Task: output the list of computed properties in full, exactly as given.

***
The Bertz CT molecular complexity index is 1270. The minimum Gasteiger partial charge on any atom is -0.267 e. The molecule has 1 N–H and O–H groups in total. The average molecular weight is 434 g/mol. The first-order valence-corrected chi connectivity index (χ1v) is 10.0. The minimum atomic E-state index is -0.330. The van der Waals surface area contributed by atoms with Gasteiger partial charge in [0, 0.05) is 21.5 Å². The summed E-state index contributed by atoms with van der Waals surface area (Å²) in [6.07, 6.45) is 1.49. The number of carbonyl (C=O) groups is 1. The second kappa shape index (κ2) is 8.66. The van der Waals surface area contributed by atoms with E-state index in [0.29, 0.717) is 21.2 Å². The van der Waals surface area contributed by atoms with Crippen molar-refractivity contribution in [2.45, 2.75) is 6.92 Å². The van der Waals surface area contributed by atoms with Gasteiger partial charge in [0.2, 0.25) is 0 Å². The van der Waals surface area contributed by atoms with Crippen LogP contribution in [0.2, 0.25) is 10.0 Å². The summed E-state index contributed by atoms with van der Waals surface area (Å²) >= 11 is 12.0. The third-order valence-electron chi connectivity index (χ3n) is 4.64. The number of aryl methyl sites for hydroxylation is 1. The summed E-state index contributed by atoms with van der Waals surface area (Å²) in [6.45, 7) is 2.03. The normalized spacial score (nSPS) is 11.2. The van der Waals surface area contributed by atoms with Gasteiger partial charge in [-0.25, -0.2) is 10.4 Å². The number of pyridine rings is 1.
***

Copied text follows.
The Bertz CT molecular complexity index is 1270. The minimum Gasteiger partial charge on any atom is -0.267 e. The molecule has 1 N–H and O–H groups in total. The average molecular weight is 434 g/mol. The first-order valence-corrected chi connectivity index (χ1v) is 10.0. The minimum atomic E-state index is -0.330. The van der Waals surface area contributed by atoms with Gasteiger partial charge in [0, 0.05) is 21.5 Å². The summed E-state index contributed by atoms with van der Waals surface area (Å²) in [6.07, 6.45) is 1.49. The number of carbonyl (C=O) groups is 1. The second kappa shape index (κ2) is 8.66. The van der Waals surface area contributed by atoms with E-state index in [0.29, 0.717) is 21.2 Å². The van der Waals surface area contributed by atoms with Crippen molar-refractivity contribution in [2.45, 2.75) is 6.92 Å². The van der Waals surface area contributed by atoms with Gasteiger partial charge in [0.2, 0.25) is 0 Å². The van der Waals surface area contributed by atoms with Crippen LogP contribution in [0.2, 0.25) is 10.0 Å². The summed E-state index contributed by atoms with van der Waals surface area (Å²) >= 11 is 12.0. The third-order valence-electron chi connectivity index (χ3n) is 4.64. The number of aryl methyl sites for hydroxylation is 1. The summed E-state index contributed by atoms with van der Waals surface area (Å²) in [6.45, 7) is 2.03. The normalized spacial score (nSPS) is 11.2. The van der Waals surface area contributed by atoms with Gasteiger partial charge in [-0.25, -0.2) is 10.4 Å². The number of pyridine rings is 1.